2011 in Review: Search Incident to Arrest and Your Cell Phone
As the year draws to a close, EFF is looking back at the major trends influencing digital rights in 2011 and discussing where we are in the fight for a free expression, innovation, fair use, and privacy.
2011 saw 40% of all mobile phone users in the United States carrying web-enabled smartphones, creating a cycle that results in cheaper smartphones and more first-time users. People who carry smartphones are usually carrying all of their sensitive information with them too. Today, phones do more than just store contacts and dial phone numbers. Now, people are carrying years of email correspondence, text and instant messages, bank and financial records, personal photos, calendars, websites they've visited, places they've visited, even the books they read. So, with all the mobile computing smartphones are capable of, it comes as no surprise that law enforcement wants to get their hands on the digital goodies. And unfortunately, in 2011 courts gave them the ammunition to do so.
The Fourth Amendment's prohibition against warrantless searches and seizures applies to cell phones, and EFF has long advocated for the police to come back with a warrant before searching a cell phone. But in January 2011, the California Supreme Court ruled in People v. Diaz (PDF), that the police were authorized to search any person's cell phone, without a warrant, after they had been arrested under the narrow "search incident to arrest" exception to the Fourth Amendment, that permits a brief search in the area immediately around a person for the purposes of officer safety and protection of evidence from immediate destruction.
We predicted Diaz would create routine privacy violations, and worried that officers could use a pretextual arrest to casually browse the data on a person's cell phone for any reason, even if that person is never charged with a crime. We weren't the only ones worried. In April, California Senator Mark Leno introduced a bill intending to revserse Diaz and require the police to obtain a warrant before searching a cell phone incident to arrest. Sponsored by the ACLU of Northern California, and supported by an EFF Action Alert, the bill passed through both houses of the California legislature before being vetoed by Governor Jerry Brown. As Governor Brown explained it (PDF), "Courts are better suited to resolve the complex and case specific issues relating to constitutional search-and-seizure protections." Yet, courts across the country have been struggling to deal with this issue. The Ohio Supreme Court, interpreting the same "constitutional search-and-seizure" protections as the California Supreme Court in Diaz, reached the opposite conclusion, prohibiting warrantless cell phone searches. Faced with this conflict of opinion, the United States Supreme Court, a week before Governor Brown's veto message, declined to review the Diaz opinion.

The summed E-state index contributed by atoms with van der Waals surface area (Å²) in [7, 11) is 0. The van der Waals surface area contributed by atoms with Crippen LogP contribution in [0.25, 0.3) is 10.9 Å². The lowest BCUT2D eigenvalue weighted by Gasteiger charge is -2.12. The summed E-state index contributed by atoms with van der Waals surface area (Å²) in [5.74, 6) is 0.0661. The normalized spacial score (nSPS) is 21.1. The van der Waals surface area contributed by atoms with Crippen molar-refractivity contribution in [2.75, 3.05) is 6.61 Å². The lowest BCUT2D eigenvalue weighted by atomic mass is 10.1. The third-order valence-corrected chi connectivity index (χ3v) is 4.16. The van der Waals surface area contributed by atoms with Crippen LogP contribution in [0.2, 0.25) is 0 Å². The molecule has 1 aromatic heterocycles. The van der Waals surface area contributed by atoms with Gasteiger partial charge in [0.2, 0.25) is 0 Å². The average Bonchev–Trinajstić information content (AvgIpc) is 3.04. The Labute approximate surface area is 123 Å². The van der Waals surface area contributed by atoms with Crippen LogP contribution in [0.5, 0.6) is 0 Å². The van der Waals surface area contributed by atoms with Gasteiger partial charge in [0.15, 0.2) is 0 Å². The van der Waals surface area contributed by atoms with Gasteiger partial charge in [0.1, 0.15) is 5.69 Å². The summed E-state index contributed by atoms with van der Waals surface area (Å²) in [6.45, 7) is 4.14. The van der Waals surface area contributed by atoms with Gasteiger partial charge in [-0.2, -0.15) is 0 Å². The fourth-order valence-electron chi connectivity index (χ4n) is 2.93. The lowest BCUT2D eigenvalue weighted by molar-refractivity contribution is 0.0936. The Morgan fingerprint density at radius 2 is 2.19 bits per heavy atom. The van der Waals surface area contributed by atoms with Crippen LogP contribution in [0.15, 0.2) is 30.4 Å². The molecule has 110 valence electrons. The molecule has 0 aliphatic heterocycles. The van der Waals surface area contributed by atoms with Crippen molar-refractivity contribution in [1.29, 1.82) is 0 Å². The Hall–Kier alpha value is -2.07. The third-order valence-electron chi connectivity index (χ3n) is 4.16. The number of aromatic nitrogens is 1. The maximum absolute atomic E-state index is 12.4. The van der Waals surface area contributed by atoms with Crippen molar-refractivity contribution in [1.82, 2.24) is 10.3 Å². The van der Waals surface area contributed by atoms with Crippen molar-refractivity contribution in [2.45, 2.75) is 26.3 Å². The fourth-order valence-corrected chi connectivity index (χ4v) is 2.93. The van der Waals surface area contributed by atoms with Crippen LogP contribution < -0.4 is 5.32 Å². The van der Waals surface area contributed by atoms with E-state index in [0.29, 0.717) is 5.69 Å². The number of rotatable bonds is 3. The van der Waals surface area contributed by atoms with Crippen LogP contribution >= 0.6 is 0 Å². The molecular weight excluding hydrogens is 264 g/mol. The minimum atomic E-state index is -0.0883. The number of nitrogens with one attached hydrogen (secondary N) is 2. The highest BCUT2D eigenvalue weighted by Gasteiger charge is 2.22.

So with conflicting court opinions and the legislative fix in California struck down by a Governor who bowed to the pressure of law enforcement, is there any good news?
Well, rest assured that EFF is committed to helping you protect the private information on your phone. This summer, we published a "Know Your Rights" guide (and quiz!) designed to help you understand your rights when an officer's prying hands start reaching for your cell phone. And in the wake of Occupy Wall Street and their use of cell phones for coordinating protests and documenting abusive law enforcement techniques, we published a guide on how you can protect your cell phone before you occupy (or do anything else for that matter). Even mobile phone app makers are getting in on the act, with apps like "I'm Getting Arrested" for Android devices making appearances at Occupy rallies. And in 2012, we're going to be keeping an eye on warrantless cell phone searches, so that when new threats to cell phone privacy emerge, EFF will be sure to pick up the call.